It is Milton Erickson (1901-1980) that revolutionized and renewed hypnosis in it's modern form and merged it to psychotherapy. Unlike Freud who perceived the unconscious as the holder of repressed traumas and unpleasant memories, Erickson believed that the unconscious mind was not only a distinct entity but was an active solution generating body. Because Erickson saw the unconscious as an independent structure that functioned with its own awareness, he developed a form of communication that aimed directly to propose beneficial suggestions to it. He worked mainly with hypnosis along side with any kind of element that the patient would offer as long as it would echo in their unconscious. Erickson's conceptualist ion of the unconscious was a great contribution to psychotherapy. Indeed, he thought that the unconscious was permanently in awareness and listening, therefore patients didn't necessarily need to achieve hypnotic trance to take in the therapeutic suggestions. This therapeutic process shortened the period of time of the therapy, which became one of the greatest assets of hypno-psychotherapy. One of the most uncommon characteristics of Erickon was that he claimed that it wasn't inappropriate for the therapist to put himself/herself in trance during a session. He said "I go into trances so that I will be more sensitive to the intonations and inflections of my patients' speech. And to enable me to hear better, see better" (Erickson, 1982: 66). Erickson redirect hypnosis and made it more accessible in terms of therapy, which contributed to placing hypnosis work in higher esteem. 

  In conclusion, it is clear when looking back on the extensive history of hypnosis and hypno-psychothrapy that at each stages of development there are important elements that contributese to the current practice. It is only by looking back at this history that we can truly value the privileged position that hypno-psychotherapist are currently in.




-Atkinson & Hilgard's, 2009, Introduction to psychology, Hayward, Ca, USA


- Course notes stage 1, 2014, History, national college of hypnosis and psychotherapy London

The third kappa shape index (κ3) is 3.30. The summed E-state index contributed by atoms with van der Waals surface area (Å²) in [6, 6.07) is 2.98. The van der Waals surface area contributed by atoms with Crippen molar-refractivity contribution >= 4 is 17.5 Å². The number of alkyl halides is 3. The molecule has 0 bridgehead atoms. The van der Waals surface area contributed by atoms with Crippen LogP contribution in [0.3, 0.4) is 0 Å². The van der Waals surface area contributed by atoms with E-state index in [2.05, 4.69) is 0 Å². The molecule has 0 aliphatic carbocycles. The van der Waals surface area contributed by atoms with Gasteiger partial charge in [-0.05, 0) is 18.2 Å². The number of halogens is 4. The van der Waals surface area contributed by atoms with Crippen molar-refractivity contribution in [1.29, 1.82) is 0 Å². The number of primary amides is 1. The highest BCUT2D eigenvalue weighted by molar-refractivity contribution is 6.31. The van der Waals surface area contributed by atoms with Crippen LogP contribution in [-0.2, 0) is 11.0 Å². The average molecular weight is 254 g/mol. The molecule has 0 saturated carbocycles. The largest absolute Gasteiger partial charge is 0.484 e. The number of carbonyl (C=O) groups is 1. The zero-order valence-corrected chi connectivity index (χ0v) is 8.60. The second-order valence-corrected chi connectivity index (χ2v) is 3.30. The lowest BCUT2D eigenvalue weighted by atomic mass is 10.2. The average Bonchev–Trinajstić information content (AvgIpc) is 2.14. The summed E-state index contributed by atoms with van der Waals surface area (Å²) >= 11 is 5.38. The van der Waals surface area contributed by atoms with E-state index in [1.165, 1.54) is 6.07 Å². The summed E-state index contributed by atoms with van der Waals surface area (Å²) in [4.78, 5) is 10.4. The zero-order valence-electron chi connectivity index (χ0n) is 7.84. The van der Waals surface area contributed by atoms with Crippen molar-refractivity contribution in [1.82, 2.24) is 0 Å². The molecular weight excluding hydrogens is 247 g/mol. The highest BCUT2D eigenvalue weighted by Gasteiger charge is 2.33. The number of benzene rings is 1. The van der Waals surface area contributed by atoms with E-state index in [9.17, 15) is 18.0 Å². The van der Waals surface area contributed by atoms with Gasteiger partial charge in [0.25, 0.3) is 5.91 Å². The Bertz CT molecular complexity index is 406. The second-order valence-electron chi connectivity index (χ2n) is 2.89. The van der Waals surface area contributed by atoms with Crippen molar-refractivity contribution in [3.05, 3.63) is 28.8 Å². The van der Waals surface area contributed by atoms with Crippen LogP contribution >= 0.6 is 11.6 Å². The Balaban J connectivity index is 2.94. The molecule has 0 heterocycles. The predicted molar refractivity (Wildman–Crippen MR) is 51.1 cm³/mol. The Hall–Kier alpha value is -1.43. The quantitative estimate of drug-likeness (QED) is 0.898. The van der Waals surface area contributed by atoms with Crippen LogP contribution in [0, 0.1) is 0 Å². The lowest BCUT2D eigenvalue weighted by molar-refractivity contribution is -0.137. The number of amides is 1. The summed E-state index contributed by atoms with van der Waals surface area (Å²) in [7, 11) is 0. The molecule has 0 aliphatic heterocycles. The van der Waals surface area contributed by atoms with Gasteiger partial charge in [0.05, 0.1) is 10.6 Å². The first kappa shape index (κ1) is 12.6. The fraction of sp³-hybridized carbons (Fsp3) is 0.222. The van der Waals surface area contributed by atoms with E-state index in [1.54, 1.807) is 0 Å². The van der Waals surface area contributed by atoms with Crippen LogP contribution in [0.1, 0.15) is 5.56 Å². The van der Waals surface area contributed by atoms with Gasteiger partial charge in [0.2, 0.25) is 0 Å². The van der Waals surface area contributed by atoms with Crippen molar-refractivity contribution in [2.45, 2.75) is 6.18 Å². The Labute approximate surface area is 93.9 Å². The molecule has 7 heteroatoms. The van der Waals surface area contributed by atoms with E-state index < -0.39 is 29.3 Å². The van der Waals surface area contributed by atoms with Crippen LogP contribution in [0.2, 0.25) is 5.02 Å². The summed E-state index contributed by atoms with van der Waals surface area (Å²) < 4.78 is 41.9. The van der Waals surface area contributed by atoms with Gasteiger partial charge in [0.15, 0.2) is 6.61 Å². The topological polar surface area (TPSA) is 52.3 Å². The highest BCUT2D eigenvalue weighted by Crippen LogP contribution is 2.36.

-Haley, 2007, Un thérapeute hors du commun: Milton H. Erickson, WW Norton & Company: New York


-Hamill, 2012, An introduction to hypnosis & hypnotherapy.hypnotic outcomes Ltd UK


-Rosen, 1991, My voice will go with you: the teaching tales of Milton H. Erickson,WW Norton & Company: New York



The Rogerian Approach

The Rogerian approach to therapy tends to be supportive rather than reconstructive and as such has severe limitations.

The aim of this essay is to discuss and evaluate the Rogerian approach as a supportive psychotherapeutic model rather than a reconstructive one. The foundations and key aspects of this approach are to be compared with other psychotherapeutic modalities. Furthermore, the main limitations of this approach shall be investigated in order to identify the shortcomings of Carl Rogers' (1902-1987) doctrine.

The Rogerian approach also known as person-centered therapy was elaborated by Carl Rogers between 1940-1950. In order to fully grasp how much of this approach was revolutionary at that time, one needs to put it back into context. The world of psychology was divided into two opposite entities and schools of thoughts. At that time the Freudian legacy of psychoanalysis was suggesting that all mental conditions arise from intrapsychic conflicts or unconscious impulses. This was firmly in opposition with Skinner's behaviorism movement, claiming that human behavior was the result of reinforced conditioning by external stimulus. Rogers started elaborating his approach by observing his patients as clinical case studies, yet unlike Freud he had a nuanced perception when it came to theorized on case studies and thought that humans were not simply objects of study. This shift marked the beginning of the Humanistic movement known as the 'third force' of psychology offering an alternative approach to psychoanalysis and behaviorism. Indeed, Rogers' aim was to put the patient/client forward and allow them to play an equal part in the therapeutic process. He shifted the dynamics that were well established before him whereby the therapist was to be seen as the 'expert', this shift is also symbolized by the change of the word patient to client setting clearly the active role of the client in the process. Rogers believed that by attributing to his clients a sense of expertise and allowing them to appropriate themselves their own fate, psychological growth would be the only outcome. Indeed, Rogers thought that growing was a natural phenomena for human kind driven by a basic force that he called actualizing tendency (Atkinson and Hilgard's 2009). This tendency is seen as a natural human drive towards fulfillment and actualization to the full extent of human potential. In other words, Rogers thought that if humans were given a choice they would systematically choose growth as a result of their human drive. The Rogerian approach in that sense uses the human nature as an instrument in the therapeutic process rather than centralizing the therapy around the individuals' dysfunction and its causes. Rogers' aim was to emphasize the active role of the Self when distorted or wrongly perceived as a factor in the client's maladaptive behavior. This conception of the Self contradicted the Freudian idea of an unconscious psychological process and clashed with the Behaviorists' Nurture doctrine by putting forward the importance of the Selfs' (self-awareness, self-actualization, self-integration) as natural human tendencies (Brammer and MacDonald 2003). This approach was revolutionary in that it focused on human growth and therefore suggested that therapy is an unfinished process rather than a conditioned process so far presented as a finished product. Thus human existence is not to be seen as a means to an end but as Rogers said an "ongoing process of organismic experience" (Atkinson and Hilgard's 2009).